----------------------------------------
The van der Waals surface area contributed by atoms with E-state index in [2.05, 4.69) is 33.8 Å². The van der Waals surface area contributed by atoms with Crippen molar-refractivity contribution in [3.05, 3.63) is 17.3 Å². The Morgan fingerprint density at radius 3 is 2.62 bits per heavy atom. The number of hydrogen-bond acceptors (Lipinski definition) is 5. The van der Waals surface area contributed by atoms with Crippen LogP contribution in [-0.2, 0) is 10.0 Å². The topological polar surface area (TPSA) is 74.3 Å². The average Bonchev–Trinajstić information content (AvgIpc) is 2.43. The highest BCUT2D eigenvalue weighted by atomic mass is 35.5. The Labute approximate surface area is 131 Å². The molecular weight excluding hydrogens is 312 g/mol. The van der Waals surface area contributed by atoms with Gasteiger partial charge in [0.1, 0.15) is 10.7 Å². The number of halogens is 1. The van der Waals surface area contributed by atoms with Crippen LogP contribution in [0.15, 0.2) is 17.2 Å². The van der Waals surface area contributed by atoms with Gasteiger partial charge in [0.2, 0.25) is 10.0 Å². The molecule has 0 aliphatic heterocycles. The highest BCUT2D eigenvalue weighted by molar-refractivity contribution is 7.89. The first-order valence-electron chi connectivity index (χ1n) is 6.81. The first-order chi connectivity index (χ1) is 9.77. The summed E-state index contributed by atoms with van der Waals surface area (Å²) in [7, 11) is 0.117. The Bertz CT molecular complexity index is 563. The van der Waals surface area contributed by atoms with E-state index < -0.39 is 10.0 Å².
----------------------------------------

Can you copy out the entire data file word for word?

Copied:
The van der Waals surface area contributed by atoms with E-state index in [2.05, 4.69) is 33.8 Å². The van der Waals surface area contributed by atoms with Crippen molar-refractivity contribution in [3.05, 3.63) is 17.3 Å². The Morgan fingerprint density at radius 3 is 2.62 bits per heavy atom. The number of hydrogen-bond acceptors (Lipinski definition) is 5. The van der Waals surface area contributed by atoms with Crippen LogP contribution in [-0.2, 0) is 10.0 Å². The topological polar surface area (TPSA) is 74.3 Å². The average Bonchev–Trinajstić information content (AvgIpc) is 2.43. The highest BCUT2D eigenvalue weighted by atomic mass is 35.5. The Labute approximate surface area is 131 Å². The molecular weight excluding hydrogens is 312 g/mol. The van der Waals surface area contributed by atoms with Gasteiger partial charge in [0.1, 0.15) is 10.7 Å². The number of halogens is 1. The van der Waals surface area contributed by atoms with Crippen LogP contribution in [0.15, 0.2) is 17.2 Å². The van der Waals surface area contributed by atoms with Gasteiger partial charge in [0.2, 0.25) is 10.0 Å². The molecule has 0 aliphatic heterocycles. The highest BCUT2D eigenvalue weighted by molar-refractivity contribution is 7.89. The first-order valence-electron chi connectivity index (χ1n) is 6.81. The first-order chi connectivity index (χ1) is 9.77. The summed E-state index contributed by atoms with van der Waals surface area (Å²) in [7, 11) is 0.117. The Bertz CT molecular complexity index is 563. The van der Waals surface area contributed by atoms with E-state index < -0.39 is 10.0 Å².